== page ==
July 01, 2008
Law, Literature and Business Part I
Posted by Usha Rodrigues

Thanks to the Glom for inviting me back! As Gordon indicated, I’ve got quite a bit going on this summer, and I’m hoping it will prove fruitful blogging fodder.

First off, yes, I’m teaching Law, Literature, and Business. The backstory: my generous associate dean, Paul Kurtz, okayed a course with this title even though he knew that I knew that I had no idea what I was going to teach in it. Every third year, we at Georgia teach a 2-credit “floater course” on a subject that flows from our research. This topic has been on my mind for a while. I hope the course will work as kind of pre-reading, to get me up to speed to be able to write an article next summer.

As I started reading (ok, skimming) my way through law and lit articles and books, I realized that the subject could be broken into at least 2 strands, one focusing on content—trials and lawyers in literature (i.e., To Kill a Mockingbird)—and one on applications of literary theory. I’ll focus on the content side in this post.

The content approach is problematic for the transactionally-minded. I just haven’t found many deal lawyers or transactions depicted in literature. The dazzling exception that proves the rule? Herman Melville’s Bartleby, the Scrivener. Subtitled A Tale of Wall Street, it is close to ideal: short, beautifully written, wry, and weird. The narrator is a transactional lawyer, and although the tasks of scriveners are obsolete, I suspect that for many a corporate associate the drudgery of Bartleby’s life, and the narrator’s choice never to “address a jury or in any way draw down public applause”, but instead “do a snug business among rich men’s bonds, and mortgages, and title deeds,” may resonate.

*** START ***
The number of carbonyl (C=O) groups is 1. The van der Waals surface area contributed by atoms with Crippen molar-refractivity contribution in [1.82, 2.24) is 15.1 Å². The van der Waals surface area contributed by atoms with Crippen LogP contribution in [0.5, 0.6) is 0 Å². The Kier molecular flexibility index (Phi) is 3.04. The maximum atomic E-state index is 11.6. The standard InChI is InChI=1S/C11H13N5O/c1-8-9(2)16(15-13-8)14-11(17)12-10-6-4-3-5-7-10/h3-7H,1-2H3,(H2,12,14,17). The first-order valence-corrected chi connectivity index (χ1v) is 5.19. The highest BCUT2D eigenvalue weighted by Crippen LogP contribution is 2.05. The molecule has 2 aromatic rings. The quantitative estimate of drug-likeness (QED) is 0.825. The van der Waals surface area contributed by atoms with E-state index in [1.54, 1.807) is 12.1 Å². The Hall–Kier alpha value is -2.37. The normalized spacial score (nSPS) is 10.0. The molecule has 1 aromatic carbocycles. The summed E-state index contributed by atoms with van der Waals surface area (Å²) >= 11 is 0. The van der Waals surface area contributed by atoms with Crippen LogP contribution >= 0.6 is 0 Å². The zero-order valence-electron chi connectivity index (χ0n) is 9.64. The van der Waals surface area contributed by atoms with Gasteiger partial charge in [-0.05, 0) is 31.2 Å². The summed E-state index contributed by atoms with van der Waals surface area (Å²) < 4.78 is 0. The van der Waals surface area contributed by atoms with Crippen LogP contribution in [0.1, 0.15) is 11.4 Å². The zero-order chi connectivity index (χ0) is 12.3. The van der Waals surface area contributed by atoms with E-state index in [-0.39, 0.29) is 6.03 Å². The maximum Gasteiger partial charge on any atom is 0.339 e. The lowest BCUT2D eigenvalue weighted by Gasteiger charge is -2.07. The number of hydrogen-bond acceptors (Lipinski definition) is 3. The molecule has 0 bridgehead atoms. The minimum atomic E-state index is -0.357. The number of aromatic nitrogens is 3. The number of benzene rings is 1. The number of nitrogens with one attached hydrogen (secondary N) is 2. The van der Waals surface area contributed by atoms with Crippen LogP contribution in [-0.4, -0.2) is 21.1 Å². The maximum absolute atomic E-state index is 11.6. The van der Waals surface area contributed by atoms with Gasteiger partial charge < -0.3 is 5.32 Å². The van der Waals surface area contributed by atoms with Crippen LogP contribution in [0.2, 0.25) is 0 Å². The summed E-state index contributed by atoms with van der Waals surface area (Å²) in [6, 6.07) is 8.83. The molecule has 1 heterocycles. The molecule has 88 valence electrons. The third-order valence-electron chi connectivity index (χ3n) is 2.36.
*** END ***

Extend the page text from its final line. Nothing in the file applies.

At the suggestion of colleague Paul Heald, I read Richard Power’s novel Gain, which traces the history of a soap making empire from family business through public company conglomerate, interspersed with a very personal narrative of a woman’s struggle with cancer that may have been caused by chemicals from the self-same soap company. It’s not as anti-corporate America as that juxtaposition suggests, and it nicely captures the drama and desperation of business-building. It's on the list.

But novels tend to be long, and I want to cover several depictions of business in literature. So I decided to assign at least 2 movies. One seems to have to be Oliver Stone’s Wall Street. The other? I’m currently thinking about the Insider (which I haven’t seen yet), or Glengarry Glen Ross.

Am I wrong about the dearth of transactions and business lawyers in novels? Are there movies I’m missing? Please tell me.

Unless, of course, you’d prefer not to.

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